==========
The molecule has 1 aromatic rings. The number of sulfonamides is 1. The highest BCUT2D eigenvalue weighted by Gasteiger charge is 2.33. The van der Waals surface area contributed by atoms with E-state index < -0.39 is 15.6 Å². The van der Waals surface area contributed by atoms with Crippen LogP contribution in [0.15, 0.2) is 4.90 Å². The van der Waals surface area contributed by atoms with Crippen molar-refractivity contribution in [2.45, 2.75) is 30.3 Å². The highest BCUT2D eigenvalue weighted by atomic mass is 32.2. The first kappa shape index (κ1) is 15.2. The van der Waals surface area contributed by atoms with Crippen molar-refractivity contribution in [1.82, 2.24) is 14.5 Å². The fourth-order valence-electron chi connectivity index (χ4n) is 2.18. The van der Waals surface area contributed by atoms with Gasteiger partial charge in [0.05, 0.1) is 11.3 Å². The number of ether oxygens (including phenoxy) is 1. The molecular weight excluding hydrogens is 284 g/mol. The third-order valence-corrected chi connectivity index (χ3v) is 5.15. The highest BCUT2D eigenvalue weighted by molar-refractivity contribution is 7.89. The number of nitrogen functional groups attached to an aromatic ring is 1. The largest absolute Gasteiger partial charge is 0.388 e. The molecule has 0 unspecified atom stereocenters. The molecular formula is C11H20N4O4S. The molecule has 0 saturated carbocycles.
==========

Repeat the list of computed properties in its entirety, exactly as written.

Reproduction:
The molecule has 1 aromatic rings. The number of sulfonamides is 1. The highest BCUT2D eigenvalue weighted by Gasteiger charge is 2.33. The van der Waals surface area contributed by atoms with E-state index < -0.39 is 15.6 Å². The van der Waals surface area contributed by atoms with Crippen LogP contribution in [0.15, 0.2) is 4.90 Å². The van der Waals surface area contributed by atoms with Crippen molar-refractivity contribution in [2.45, 2.75) is 30.3 Å². The highest BCUT2D eigenvalue weighted by atomic mass is 32.2. The first kappa shape index (κ1) is 15.2. The van der Waals surface area contributed by atoms with Crippen molar-refractivity contribution in [1.82, 2.24) is 14.5 Å². The fourth-order valence-electron chi connectivity index (χ4n) is 2.18. The van der Waals surface area contributed by atoms with Gasteiger partial charge in [0.05, 0.1) is 11.3 Å². The number of ether oxygens (including phenoxy) is 1. The molecular weight excluding hydrogens is 284 g/mol. The third-order valence-corrected chi connectivity index (χ3v) is 5.15. The highest BCUT2D eigenvalue weighted by molar-refractivity contribution is 7.89. The number of nitrogen functional groups attached to an aromatic ring is 1. The largest absolute Gasteiger partial charge is 0.388 e. The molecule has 0 unspecified atom stereocenters. The molecular formula is C11H20N4O4S. The molecule has 0 saturated carbocycles.